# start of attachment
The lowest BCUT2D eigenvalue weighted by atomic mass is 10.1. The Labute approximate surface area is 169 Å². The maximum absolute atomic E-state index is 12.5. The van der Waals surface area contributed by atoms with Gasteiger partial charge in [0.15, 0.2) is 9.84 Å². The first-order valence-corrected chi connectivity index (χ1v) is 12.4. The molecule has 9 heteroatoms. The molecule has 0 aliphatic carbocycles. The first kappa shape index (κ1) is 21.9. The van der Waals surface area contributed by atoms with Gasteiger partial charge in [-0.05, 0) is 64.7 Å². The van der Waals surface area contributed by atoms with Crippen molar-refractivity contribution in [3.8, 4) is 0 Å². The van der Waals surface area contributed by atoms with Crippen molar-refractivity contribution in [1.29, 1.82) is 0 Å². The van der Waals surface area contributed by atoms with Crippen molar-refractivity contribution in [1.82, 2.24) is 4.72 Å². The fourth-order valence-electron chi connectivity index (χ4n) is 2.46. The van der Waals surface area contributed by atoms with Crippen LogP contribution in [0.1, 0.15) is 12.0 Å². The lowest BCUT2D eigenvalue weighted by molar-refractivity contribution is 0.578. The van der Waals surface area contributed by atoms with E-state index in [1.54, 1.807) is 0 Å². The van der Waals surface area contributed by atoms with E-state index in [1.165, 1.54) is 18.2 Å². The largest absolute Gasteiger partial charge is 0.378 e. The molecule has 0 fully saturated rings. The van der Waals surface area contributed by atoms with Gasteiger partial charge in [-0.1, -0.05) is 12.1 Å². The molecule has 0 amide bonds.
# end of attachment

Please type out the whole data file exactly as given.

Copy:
The lowest BCUT2D eigenvalue weighted by atomic mass is 10.1. The Labute approximate surface area is 169 Å². The maximum absolute atomic E-state index is 12.5. The van der Waals surface area contributed by atoms with Gasteiger partial charge in [0.15, 0.2) is 9.84 Å². The first-order valence-corrected chi connectivity index (χ1v) is 12.4. The molecule has 9 heteroatoms. The molecule has 0 aliphatic carbocycles. The first kappa shape index (κ1) is 21.9. The van der Waals surface area contributed by atoms with Gasteiger partial charge in [-0.05, 0) is 64.7 Å². The van der Waals surface area contributed by atoms with Crippen molar-refractivity contribution in [3.8, 4) is 0 Å². The van der Waals surface area contributed by atoms with Crippen molar-refractivity contribution in [1.29, 1.82) is 0 Å². The van der Waals surface area contributed by atoms with Crippen molar-refractivity contribution in [1.82, 2.24) is 4.72 Å². The fourth-order valence-electron chi connectivity index (χ4n) is 2.46. The van der Waals surface area contributed by atoms with Crippen LogP contribution in [0.1, 0.15) is 12.0 Å². The lowest BCUT2D eigenvalue weighted by molar-refractivity contribution is 0.578. The van der Waals surface area contributed by atoms with E-state index in [1.54, 1.807) is 0 Å². The van der Waals surface area contributed by atoms with E-state index in [1.165, 1.54) is 18.2 Å². The largest absolute Gasteiger partial charge is 0.378 e. The molecule has 0 fully saturated rings. The van der Waals surface area contributed by atoms with Gasteiger partial charge in [-0.1, -0.05) is 12.1 Å². The molecule has 0 amide bonds.